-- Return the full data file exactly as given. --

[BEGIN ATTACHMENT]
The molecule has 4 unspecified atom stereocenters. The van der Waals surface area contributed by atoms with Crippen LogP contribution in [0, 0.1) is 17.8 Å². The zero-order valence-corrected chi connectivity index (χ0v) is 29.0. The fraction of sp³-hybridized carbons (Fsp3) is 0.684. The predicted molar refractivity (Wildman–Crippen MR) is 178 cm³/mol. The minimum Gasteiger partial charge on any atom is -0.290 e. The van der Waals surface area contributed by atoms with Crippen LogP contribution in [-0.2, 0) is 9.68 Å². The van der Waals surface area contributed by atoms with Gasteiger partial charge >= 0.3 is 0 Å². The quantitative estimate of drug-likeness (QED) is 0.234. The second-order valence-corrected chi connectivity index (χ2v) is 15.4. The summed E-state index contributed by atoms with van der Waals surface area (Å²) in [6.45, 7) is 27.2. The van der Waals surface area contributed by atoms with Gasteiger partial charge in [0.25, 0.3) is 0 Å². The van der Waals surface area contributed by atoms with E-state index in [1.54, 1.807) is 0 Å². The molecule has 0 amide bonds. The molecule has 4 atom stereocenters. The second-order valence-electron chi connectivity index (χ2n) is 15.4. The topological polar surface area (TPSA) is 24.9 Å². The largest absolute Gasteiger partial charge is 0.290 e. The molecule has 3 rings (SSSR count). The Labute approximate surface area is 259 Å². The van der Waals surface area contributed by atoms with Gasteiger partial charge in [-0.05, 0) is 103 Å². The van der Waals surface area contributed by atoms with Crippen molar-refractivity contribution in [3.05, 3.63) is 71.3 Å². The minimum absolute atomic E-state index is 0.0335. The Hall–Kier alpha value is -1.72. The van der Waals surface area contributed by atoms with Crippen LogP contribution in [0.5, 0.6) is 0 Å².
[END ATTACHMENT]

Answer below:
The molecule has 4 unspecified atom stereocenters. The van der Waals surface area contributed by atoms with Crippen LogP contribution in [0, 0.1) is 17.8 Å². The zero-order valence-corrected chi connectivity index (χ0v) is 29.0. The fraction of sp³-hybridized carbons (Fsp3) is 0.684. The predicted molar refractivity (Wildman–Crippen MR) is 178 cm³/mol. The minimum Gasteiger partial charge on any atom is -0.290 e. The van der Waals surface area contributed by atoms with Crippen LogP contribution in [-0.2, 0) is 9.68 Å². The van der Waals surface area contributed by atoms with Gasteiger partial charge >= 0.3 is 0 Å². The quantitative estimate of drug-likeness (QED) is 0.234. The second-order valence-corrected chi connectivity index (χ2v) is 15.4. The summed E-state index contributed by atoms with van der Waals surface area (Å²) in [6.45, 7) is 27.2. The van der Waals surface area contributed by atoms with Gasteiger partial charge in [0.25, 0.3) is 0 Å². The van der Waals surface area contributed by atoms with E-state index in [1.54, 1.807) is 0 Å². The molecule has 0 amide bonds. The molecule has 4 atom stereocenters. The second-order valence-electron chi connectivity index (χ2n) is 15.4. The topological polar surface area (TPSA) is 24.9 Å². The largest absolute Gasteiger partial charge is 0.290 e. The molecule has 3 rings (SSSR count). The Labute approximate surface area is 259 Å². The van der Waals surface area contributed by atoms with Gasteiger partial charge in [-0.05, 0) is 103 Å². The van der Waals surface area contributed by atoms with Crippen molar-refractivity contribution in [3.05, 3.63) is 71.3 Å². The minimum absolute atomic E-state index is 0.0335. The Hall–Kier alpha value is -1.72. The van der Waals surface area contributed by atoms with Crippen LogP contribution in [0.5, 0.6) is 0 Å².